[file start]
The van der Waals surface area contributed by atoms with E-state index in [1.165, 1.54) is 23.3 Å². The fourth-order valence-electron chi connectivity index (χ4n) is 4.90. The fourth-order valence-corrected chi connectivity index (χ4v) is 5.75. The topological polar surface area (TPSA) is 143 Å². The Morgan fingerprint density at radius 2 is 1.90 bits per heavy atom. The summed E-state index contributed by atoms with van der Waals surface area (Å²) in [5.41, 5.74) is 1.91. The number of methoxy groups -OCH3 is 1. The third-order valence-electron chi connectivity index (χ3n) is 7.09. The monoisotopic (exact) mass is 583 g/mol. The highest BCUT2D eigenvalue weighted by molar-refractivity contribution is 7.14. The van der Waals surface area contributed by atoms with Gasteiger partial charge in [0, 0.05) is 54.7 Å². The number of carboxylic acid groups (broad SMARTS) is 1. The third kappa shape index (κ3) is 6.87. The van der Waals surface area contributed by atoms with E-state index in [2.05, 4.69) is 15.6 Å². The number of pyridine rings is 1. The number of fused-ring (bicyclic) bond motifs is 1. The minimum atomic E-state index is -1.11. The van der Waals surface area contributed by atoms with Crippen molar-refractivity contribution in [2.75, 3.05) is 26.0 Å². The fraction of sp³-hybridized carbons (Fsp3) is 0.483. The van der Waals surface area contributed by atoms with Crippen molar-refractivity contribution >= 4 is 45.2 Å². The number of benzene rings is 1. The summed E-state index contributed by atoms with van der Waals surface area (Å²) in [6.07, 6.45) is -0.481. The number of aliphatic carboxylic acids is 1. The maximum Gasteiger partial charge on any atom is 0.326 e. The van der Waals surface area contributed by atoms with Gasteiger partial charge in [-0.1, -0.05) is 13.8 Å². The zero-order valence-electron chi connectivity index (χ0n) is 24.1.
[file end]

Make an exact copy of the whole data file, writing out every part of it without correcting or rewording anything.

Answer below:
The van der Waals surface area contributed by atoms with E-state index in [1.165, 1.54) is 23.3 Å². The fourth-order valence-electron chi connectivity index (χ4n) is 4.90. The fourth-order valence-corrected chi connectivity index (χ4v) is 5.75. The topological polar surface area (TPSA) is 143 Å². The Morgan fingerprint density at radius 2 is 1.90 bits per heavy atom. The summed E-state index contributed by atoms with van der Waals surface area (Å²) in [5.41, 5.74) is 1.91. The number of methoxy groups -OCH3 is 1. The third-order valence-electron chi connectivity index (χ3n) is 7.09. The monoisotopic (exact) mass is 583 g/mol. The highest BCUT2D eigenvalue weighted by molar-refractivity contribution is 7.14. The van der Waals surface area contributed by atoms with Gasteiger partial charge in [0, 0.05) is 54.7 Å². The number of carboxylic acid groups (broad SMARTS) is 1. The third kappa shape index (κ3) is 6.87. The van der Waals surface area contributed by atoms with E-state index in [2.05, 4.69) is 15.6 Å². The number of pyridine rings is 1. The number of fused-ring (bicyclic) bond motifs is 1. The minimum atomic E-state index is -1.11. The van der Waals surface area contributed by atoms with Crippen molar-refractivity contribution in [2.75, 3.05) is 26.0 Å². The fraction of sp³-hybridized carbons (Fsp3) is 0.483. The van der Waals surface area contributed by atoms with Crippen molar-refractivity contribution >= 4 is 45.2 Å². The number of benzene rings is 1. The summed E-state index contributed by atoms with van der Waals surface area (Å²) in [6.07, 6.45) is -0.481. The number of aliphatic carboxylic acids is 1. The maximum Gasteiger partial charge on any atom is 0.326 e. The van der Waals surface area contributed by atoms with Gasteiger partial charge in [-0.1, -0.05) is 13.8 Å². The zero-order valence-electron chi connectivity index (χ0n) is 24.1.